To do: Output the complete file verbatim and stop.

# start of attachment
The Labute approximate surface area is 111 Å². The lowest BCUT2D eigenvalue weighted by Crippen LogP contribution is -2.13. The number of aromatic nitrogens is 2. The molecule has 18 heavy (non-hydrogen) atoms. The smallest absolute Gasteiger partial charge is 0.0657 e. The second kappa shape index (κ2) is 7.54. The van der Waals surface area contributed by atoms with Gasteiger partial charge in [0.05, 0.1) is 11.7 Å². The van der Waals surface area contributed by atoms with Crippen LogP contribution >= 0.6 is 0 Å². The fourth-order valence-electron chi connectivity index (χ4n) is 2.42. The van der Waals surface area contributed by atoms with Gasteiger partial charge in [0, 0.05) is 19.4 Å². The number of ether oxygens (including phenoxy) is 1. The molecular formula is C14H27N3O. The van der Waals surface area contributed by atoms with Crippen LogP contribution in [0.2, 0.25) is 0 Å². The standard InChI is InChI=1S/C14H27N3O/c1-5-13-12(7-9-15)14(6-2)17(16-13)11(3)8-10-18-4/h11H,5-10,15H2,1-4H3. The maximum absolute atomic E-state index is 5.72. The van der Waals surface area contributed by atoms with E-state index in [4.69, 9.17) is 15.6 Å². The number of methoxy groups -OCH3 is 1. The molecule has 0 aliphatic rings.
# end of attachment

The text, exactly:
The Labute approximate surface area is 111 Å². The lowest BCUT2D eigenvalue weighted by Crippen LogP contribution is -2.13. The number of aromatic nitrogens is 2. The molecule has 18 heavy (non-hydrogen) atoms. The smallest absolute Gasteiger partial charge is 0.0657 e. The second kappa shape index (κ2) is 7.54. The van der Waals surface area contributed by atoms with Gasteiger partial charge in [0.05, 0.1) is 11.7 Å². The van der Waals surface area contributed by atoms with Crippen LogP contribution >= 0.6 is 0 Å². The fourth-order valence-electron chi connectivity index (χ4n) is 2.42. The van der Waals surface area contributed by atoms with Gasteiger partial charge in [0, 0.05) is 19.4 Å². The number of ether oxygens (including phenoxy) is 1. The molecular formula is C14H27N3O. The van der Waals surface area contributed by atoms with Crippen LogP contribution in [0.2, 0.25) is 0 Å². The standard InChI is InChI=1S/C14H27N3O/c1-5-13-12(7-9-15)14(6-2)17(16-13)11(3)8-10-18-4/h11H,5-10,15H2,1-4H3. The maximum absolute atomic E-state index is 5.72. The van der Waals surface area contributed by atoms with E-state index in [4.69, 9.17) is 15.6 Å². The number of methoxy groups -OCH3 is 1. The molecule has 0 aliphatic rings.